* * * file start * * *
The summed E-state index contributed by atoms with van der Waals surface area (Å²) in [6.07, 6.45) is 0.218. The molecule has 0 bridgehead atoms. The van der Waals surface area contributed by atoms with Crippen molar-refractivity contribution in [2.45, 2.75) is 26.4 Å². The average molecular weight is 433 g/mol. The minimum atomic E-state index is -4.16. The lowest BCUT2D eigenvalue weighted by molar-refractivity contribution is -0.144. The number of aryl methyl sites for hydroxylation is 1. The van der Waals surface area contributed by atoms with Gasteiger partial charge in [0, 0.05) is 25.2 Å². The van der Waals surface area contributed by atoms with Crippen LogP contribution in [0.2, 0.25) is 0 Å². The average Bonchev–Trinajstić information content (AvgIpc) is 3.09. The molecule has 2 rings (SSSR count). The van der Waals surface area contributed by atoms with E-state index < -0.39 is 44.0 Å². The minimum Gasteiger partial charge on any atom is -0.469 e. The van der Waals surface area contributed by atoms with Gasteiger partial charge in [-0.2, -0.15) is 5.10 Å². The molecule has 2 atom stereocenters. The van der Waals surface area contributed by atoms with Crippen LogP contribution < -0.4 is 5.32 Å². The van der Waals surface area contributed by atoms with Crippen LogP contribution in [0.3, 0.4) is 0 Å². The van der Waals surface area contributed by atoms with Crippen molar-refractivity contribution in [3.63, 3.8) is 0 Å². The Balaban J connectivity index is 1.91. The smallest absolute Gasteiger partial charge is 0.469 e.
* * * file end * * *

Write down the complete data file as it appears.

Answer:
The summed E-state index contributed by atoms with van der Waals surface area (Å²) in [6.07, 6.45) is 0.218. The molecule has 0 bridgehead atoms. The van der Waals surface area contributed by atoms with Crippen molar-refractivity contribution in [2.45, 2.75) is 26.4 Å². The average molecular weight is 433 g/mol. The minimum atomic E-state index is -4.16. The lowest BCUT2D eigenvalue weighted by molar-refractivity contribution is -0.144. The number of aryl methyl sites for hydroxylation is 1. The van der Waals surface area contributed by atoms with Gasteiger partial charge in [0, 0.05) is 25.2 Å². The van der Waals surface area contributed by atoms with Crippen LogP contribution in [0.2, 0.25) is 0 Å². The average Bonchev–Trinajstić information content (AvgIpc) is 3.09. The molecule has 2 rings (SSSR count). The van der Waals surface area contributed by atoms with E-state index < -0.39 is 44.0 Å². The minimum Gasteiger partial charge on any atom is -0.469 e. The van der Waals surface area contributed by atoms with Gasteiger partial charge in [-0.2, -0.15) is 5.10 Å². The molecule has 2 atom stereocenters. The van der Waals surface area contributed by atoms with Crippen LogP contribution < -0.4 is 5.32 Å². The van der Waals surface area contributed by atoms with Crippen LogP contribution in [0.3, 0.4) is 0 Å². The van der Waals surface area contributed by atoms with Crippen molar-refractivity contribution in [3.63, 3.8) is 0 Å². The Balaban J connectivity index is 1.91. The smallest absolute Gasteiger partial charge is 0.469 e.